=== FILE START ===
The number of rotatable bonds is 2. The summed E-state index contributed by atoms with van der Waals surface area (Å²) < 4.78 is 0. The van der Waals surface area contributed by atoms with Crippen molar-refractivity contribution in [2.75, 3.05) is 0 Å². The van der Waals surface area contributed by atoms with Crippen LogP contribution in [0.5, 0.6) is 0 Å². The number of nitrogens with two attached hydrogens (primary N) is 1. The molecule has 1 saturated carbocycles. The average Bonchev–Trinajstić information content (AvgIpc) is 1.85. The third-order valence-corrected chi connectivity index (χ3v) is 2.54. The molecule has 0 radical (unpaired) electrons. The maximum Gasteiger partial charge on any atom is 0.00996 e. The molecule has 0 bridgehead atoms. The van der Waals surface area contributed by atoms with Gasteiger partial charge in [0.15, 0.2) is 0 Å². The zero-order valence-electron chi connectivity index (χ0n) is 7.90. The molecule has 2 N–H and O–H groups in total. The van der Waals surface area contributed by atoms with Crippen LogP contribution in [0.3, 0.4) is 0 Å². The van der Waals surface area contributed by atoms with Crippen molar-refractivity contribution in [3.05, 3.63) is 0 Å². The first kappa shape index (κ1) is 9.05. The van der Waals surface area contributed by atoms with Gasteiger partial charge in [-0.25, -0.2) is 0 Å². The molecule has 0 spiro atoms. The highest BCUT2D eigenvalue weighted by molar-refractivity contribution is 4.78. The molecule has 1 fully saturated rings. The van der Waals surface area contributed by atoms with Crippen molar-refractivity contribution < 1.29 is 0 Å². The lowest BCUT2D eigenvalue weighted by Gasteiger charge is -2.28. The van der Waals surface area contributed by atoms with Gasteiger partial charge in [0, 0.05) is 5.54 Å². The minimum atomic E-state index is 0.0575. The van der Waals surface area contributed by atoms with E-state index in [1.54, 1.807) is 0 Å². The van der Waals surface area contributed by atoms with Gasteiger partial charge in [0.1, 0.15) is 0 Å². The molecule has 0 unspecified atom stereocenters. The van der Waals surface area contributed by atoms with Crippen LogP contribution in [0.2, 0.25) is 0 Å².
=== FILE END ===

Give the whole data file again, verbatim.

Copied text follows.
The number of rotatable bonds is 2. The summed E-state index contributed by atoms with van der Waals surface area (Å²) < 4.78 is 0. The van der Waals surface area contributed by atoms with Crippen molar-refractivity contribution in [2.75, 3.05) is 0 Å². The van der Waals surface area contributed by atoms with Crippen LogP contribution in [0.5, 0.6) is 0 Å². The number of nitrogens with two attached hydrogens (primary N) is 1. The molecule has 1 saturated carbocycles. The average Bonchev–Trinajstić information content (AvgIpc) is 1.85. The third-order valence-corrected chi connectivity index (χ3v) is 2.54. The molecule has 0 radical (unpaired) electrons. The maximum Gasteiger partial charge on any atom is 0.00996 e. The molecule has 0 bridgehead atoms. The van der Waals surface area contributed by atoms with Gasteiger partial charge in [0.15, 0.2) is 0 Å². The zero-order valence-electron chi connectivity index (χ0n) is 7.90. The molecule has 2 N–H and O–H groups in total. The van der Waals surface area contributed by atoms with Crippen LogP contribution in [0.3, 0.4) is 0 Å². The van der Waals surface area contributed by atoms with Crippen molar-refractivity contribution in [3.05, 3.63) is 0 Å². The first kappa shape index (κ1) is 9.05. The van der Waals surface area contributed by atoms with Gasteiger partial charge in [-0.25, -0.2) is 0 Å². The molecule has 0 spiro atoms. The highest BCUT2D eigenvalue weighted by molar-refractivity contribution is 4.78. The molecule has 1 fully saturated rings. The van der Waals surface area contributed by atoms with Crippen molar-refractivity contribution < 1.29 is 0 Å². The lowest BCUT2D eigenvalue weighted by Gasteiger charge is -2.28. The van der Waals surface area contributed by atoms with Gasteiger partial charge in [0, 0.05) is 5.54 Å². The minimum atomic E-state index is 0.0575. The van der Waals surface area contributed by atoms with E-state index in [1.54, 1.807) is 0 Å². The van der Waals surface area contributed by atoms with Gasteiger partial charge in [0.1, 0.15) is 0 Å². The molecule has 0 unspecified atom stereocenters. The van der Waals surface area contributed by atoms with Crippen LogP contribution in [0.2, 0.25) is 0 Å².